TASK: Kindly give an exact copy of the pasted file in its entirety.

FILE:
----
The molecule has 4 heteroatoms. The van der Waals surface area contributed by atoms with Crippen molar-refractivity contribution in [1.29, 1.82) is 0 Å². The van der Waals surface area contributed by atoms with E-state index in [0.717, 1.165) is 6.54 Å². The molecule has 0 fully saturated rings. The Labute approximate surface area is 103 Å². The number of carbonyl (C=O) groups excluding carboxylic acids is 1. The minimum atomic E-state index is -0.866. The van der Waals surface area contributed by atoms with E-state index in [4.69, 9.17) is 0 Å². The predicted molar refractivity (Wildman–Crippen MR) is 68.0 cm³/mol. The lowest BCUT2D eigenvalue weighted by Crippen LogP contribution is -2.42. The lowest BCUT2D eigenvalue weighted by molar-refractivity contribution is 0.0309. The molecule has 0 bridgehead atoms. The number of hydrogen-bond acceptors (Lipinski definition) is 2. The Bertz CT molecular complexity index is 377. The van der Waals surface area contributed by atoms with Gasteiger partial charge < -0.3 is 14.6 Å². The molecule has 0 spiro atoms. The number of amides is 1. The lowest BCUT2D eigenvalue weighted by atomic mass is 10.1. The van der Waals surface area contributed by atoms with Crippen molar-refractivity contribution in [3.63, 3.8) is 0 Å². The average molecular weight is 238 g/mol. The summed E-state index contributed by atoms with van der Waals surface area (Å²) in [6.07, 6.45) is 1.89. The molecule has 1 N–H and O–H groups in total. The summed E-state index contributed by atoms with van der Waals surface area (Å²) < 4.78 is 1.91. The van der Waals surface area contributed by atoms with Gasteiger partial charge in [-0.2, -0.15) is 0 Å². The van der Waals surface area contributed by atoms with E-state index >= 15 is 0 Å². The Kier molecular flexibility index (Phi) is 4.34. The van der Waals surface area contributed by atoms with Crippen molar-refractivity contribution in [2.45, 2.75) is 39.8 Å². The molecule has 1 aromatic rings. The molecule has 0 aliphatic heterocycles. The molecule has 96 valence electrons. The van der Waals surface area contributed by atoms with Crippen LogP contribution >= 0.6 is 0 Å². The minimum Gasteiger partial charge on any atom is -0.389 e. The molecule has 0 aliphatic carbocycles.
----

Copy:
The molecule has 4 heteroatoms. The van der Waals surface area contributed by atoms with Crippen molar-refractivity contribution in [1.29, 1.82) is 0 Å². The van der Waals surface area contributed by atoms with E-state index in [0.717, 1.165) is 6.54 Å². The molecule has 0 fully saturated rings. The Labute approximate surface area is 103 Å². The number of carbonyl (C=O) groups excluding carboxylic acids is 1. The minimum atomic E-state index is -0.866. The van der Waals surface area contributed by atoms with E-state index in [4.69, 9.17) is 0 Å². The predicted molar refractivity (Wildman–Crippen MR) is 68.0 cm³/mol. The lowest BCUT2D eigenvalue weighted by Crippen LogP contribution is -2.42. The lowest BCUT2D eigenvalue weighted by molar-refractivity contribution is 0.0309. The molecule has 0 bridgehead atoms. The number of hydrogen-bond acceptors (Lipinski definition) is 2. The Bertz CT molecular complexity index is 377. The van der Waals surface area contributed by atoms with Gasteiger partial charge < -0.3 is 14.6 Å². The molecule has 0 spiro atoms. The number of amides is 1. The lowest BCUT2D eigenvalue weighted by atomic mass is 10.1. The van der Waals surface area contributed by atoms with Crippen molar-refractivity contribution in [3.63, 3.8) is 0 Å². The average molecular weight is 238 g/mol. The summed E-state index contributed by atoms with van der Waals surface area (Å²) in [6.07, 6.45) is 1.89. The molecule has 1 N–H and O–H groups in total. The summed E-state index contributed by atoms with van der Waals surface area (Å²) < 4.78 is 1.91. The van der Waals surface area contributed by atoms with Gasteiger partial charge in [-0.2, -0.15) is 0 Å². The van der Waals surface area contributed by atoms with E-state index >= 15 is 0 Å². The Kier molecular flexibility index (Phi) is 4.34. The van der Waals surface area contributed by atoms with Crippen molar-refractivity contribution in [2.45, 2.75) is 39.8 Å². The molecule has 1 aromatic rings. The molecule has 0 aliphatic heterocycles. The molecule has 96 valence electrons. The van der Waals surface area contributed by atoms with Crippen LogP contribution >= 0.6 is 0 Å². The minimum Gasteiger partial charge on any atom is -0.389 e. The molecule has 0 aliphatic carbocycles.